Webinar, Mental Health and our Changing Climate.
Additional research reports by ecoAmerica are available here.
U.S. Climate & Health Alliance. This network is helping to circulate and promote the U.S. Call to Action on Climate, Health & Equity.
U.S. Call to Action on Climate, Health & Equity. A broad policy action agenda for addressing climate change. It calls on government, business, civil society leaders, elected officials, and candidates for office to recognize climate change as a health emergency and to take action across a wide range of sectors.
Climate Change Health Effects 101: Top-10 Facts on Climate Change and Health
Most years, it”s heat waves. (The exception: hurricanes like Katrina, which caused over 1,800 deaths.) Extreme and sustained heat can cause heat stroke, which can result in delirium, convulsions, coma, and even death. Extreme heat events are rising in frequency, duration, and magnitude. They are particularly dangerous in urban “heat islands,” where people without access air condition are particularly vulnerable.
Higher temperatures increase the formation of ground-level ozone, a dangerous air pollutant. Ozone exposure can reduce lung function, permanently damage lung tissue, provoke new cases of asthma, and aggravate other chronic lung diseases. Ozone also affects the cardiovascular system and can increase the risk of dangerous heart arrhythmias. Further, ozone exposure increases the number of low birth-weight babies, the leading cause of infant mortality in the U.S. Millions of Americans live in areas that fail to meet the health standards for ozone.
Infants, older adults, and people with lung diseases are especially vulnerable to the effects of air pollution. People of color and those earning lower incomes are often disproportionately affected. For example, asthma prevalence is higher in children who are Puerto Rican, African American, or American Indian/Alaska Native than it is in white children.
Increases in heavy rainfall, especially when interspersed with periods of drought, can contribute to flooding and contaminate water supplies. Dangerous waterborne diseases include hepatitis, giardiasis, cryptosporidiosis, and Naegleria fowleri, the brain-eating amoeba. Flooding can cause sewer overflows, with potential increases in infectious diseases; flooding can also cause injuries and deaths, mold, psychological effects, and an increase in the populations of rats, mosquitoes and other disease-bearing hosts.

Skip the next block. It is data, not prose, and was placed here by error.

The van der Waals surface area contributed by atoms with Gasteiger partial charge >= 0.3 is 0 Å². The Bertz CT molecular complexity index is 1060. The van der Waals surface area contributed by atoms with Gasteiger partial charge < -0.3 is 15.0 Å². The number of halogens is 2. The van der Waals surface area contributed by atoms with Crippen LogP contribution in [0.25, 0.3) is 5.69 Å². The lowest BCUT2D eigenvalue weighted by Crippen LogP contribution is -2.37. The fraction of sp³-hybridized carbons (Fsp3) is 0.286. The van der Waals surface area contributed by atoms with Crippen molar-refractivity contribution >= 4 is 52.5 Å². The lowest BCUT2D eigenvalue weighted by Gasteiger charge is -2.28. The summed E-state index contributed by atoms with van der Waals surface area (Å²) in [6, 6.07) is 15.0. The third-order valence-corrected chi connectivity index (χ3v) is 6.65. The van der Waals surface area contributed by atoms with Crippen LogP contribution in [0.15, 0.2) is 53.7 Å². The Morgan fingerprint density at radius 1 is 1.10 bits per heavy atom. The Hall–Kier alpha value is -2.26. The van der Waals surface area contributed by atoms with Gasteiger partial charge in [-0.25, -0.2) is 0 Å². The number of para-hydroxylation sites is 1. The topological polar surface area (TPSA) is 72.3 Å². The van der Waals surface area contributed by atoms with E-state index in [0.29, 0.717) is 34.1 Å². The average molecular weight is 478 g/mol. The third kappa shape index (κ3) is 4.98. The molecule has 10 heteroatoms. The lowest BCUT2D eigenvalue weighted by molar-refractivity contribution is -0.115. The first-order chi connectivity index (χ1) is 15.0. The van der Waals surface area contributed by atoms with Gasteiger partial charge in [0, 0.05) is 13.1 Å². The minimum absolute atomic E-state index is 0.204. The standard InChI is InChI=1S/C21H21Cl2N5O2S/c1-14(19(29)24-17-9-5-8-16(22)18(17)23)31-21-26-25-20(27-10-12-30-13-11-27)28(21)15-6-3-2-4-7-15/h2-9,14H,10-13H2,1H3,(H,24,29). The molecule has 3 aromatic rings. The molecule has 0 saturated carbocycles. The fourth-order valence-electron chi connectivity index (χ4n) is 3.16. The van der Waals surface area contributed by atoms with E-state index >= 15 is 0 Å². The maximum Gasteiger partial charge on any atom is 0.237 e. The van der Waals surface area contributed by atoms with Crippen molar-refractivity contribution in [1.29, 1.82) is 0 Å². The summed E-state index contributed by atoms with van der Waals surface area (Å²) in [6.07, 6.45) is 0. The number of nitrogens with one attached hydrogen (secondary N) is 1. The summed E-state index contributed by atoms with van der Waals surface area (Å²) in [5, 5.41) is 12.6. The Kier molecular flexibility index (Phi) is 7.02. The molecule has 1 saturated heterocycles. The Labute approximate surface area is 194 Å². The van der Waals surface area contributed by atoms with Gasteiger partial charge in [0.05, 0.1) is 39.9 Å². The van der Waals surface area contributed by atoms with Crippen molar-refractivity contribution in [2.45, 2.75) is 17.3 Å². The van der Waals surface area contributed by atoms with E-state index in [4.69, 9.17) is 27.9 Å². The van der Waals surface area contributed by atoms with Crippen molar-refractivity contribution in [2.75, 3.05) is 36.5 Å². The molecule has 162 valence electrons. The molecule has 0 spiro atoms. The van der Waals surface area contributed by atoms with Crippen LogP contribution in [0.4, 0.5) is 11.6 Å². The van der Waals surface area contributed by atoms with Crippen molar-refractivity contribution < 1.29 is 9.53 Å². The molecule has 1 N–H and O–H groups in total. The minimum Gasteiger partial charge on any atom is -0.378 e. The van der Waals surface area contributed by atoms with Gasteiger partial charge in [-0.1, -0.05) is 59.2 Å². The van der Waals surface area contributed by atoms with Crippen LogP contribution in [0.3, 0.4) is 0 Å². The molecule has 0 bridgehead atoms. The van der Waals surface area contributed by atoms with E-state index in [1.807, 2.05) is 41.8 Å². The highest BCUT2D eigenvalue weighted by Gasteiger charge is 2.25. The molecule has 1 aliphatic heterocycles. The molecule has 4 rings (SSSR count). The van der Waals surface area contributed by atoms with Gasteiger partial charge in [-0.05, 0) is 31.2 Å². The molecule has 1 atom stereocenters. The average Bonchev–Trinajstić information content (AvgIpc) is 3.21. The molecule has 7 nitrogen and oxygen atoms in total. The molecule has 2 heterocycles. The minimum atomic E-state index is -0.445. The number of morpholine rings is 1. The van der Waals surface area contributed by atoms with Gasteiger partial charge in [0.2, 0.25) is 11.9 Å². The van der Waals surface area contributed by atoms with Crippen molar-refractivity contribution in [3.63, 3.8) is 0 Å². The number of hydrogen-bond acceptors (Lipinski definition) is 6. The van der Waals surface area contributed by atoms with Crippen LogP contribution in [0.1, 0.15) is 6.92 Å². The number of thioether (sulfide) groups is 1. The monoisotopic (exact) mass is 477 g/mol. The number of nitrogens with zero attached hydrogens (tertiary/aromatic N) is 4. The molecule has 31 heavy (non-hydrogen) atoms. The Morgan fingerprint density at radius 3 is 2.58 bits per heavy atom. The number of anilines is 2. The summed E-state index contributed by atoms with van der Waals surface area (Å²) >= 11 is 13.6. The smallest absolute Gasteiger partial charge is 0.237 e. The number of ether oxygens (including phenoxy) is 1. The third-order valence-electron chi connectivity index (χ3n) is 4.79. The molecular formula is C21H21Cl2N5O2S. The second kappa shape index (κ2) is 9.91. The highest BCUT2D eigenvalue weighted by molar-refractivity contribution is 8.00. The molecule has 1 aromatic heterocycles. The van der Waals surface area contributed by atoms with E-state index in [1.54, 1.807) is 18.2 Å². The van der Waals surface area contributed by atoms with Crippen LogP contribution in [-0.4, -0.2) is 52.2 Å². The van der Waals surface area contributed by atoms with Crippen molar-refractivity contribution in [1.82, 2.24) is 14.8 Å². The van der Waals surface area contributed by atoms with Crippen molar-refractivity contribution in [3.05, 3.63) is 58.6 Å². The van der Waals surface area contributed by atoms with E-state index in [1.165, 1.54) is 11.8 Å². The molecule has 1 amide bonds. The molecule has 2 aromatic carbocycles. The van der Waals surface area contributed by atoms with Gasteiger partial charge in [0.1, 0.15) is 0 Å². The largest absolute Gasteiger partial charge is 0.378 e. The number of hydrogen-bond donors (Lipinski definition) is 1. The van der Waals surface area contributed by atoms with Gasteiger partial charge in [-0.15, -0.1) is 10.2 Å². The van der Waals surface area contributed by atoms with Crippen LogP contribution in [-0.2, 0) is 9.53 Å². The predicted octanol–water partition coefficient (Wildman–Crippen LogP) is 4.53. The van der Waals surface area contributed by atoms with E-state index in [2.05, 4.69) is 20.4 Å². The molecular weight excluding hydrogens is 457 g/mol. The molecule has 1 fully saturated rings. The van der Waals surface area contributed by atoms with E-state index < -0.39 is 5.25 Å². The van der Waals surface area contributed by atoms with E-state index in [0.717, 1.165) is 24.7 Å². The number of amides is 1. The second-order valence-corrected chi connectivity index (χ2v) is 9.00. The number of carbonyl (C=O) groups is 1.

Mosquitoes carry malaria, dengue fever, West Nile Virus, Zika, and other diseases. Higher temperatures boost their reproductive and biting rates, lengthen their breeding season, and accelerate the maturation of the malaria pathogen. Heat also allows disease-carrying mosquitoes to expand their range, potentially exposing new populations.
Rising sea level affects people, animals, and crops in coastal areas worldwide. It intensifies the effect of storm surges, can inundate croplands with salt water, and contributes to flooding. The city of Miami now has regular street flooding and sewer backups when high tide coincides with a full moon.
Extreme weather disasters not only cause event-related death and injury, but cause the loss of homes, infrastructure and jobs. These effects strike hardest at those who are poorer at the time of the event. By worsening these social determinants of health, extreme climate events disproportionately harm the health and well-being of low-income and minority communities.
Climate change affects agricultural production through severe storms, flooding, heat, drought, water evaporation, decreased pollination, and sea level rise.
In the short term we can take steps to adapt to climate change, applying technologies like barriers on coastlines and pumps to avoid sewer backup. But if the climate continues to heat up, the consequences will become catastrophic. Recent reports, like those of the Intergovernmental Panel on Climate Change, warn that adaptation alone will not protect us.
We need to stop burning fossil fuels and transition as quickly as possible to clean, healthy, no-burn renewable energy for all. We also need to increase energy efficiency so we can live well with less energy. Finally, there are steps we can all take that decrease our use of fossil fuels while improving our health—like walking and biking instead of driving, planting trees and expanding green spaces and green roofs, and changing our diets so we consume less meat.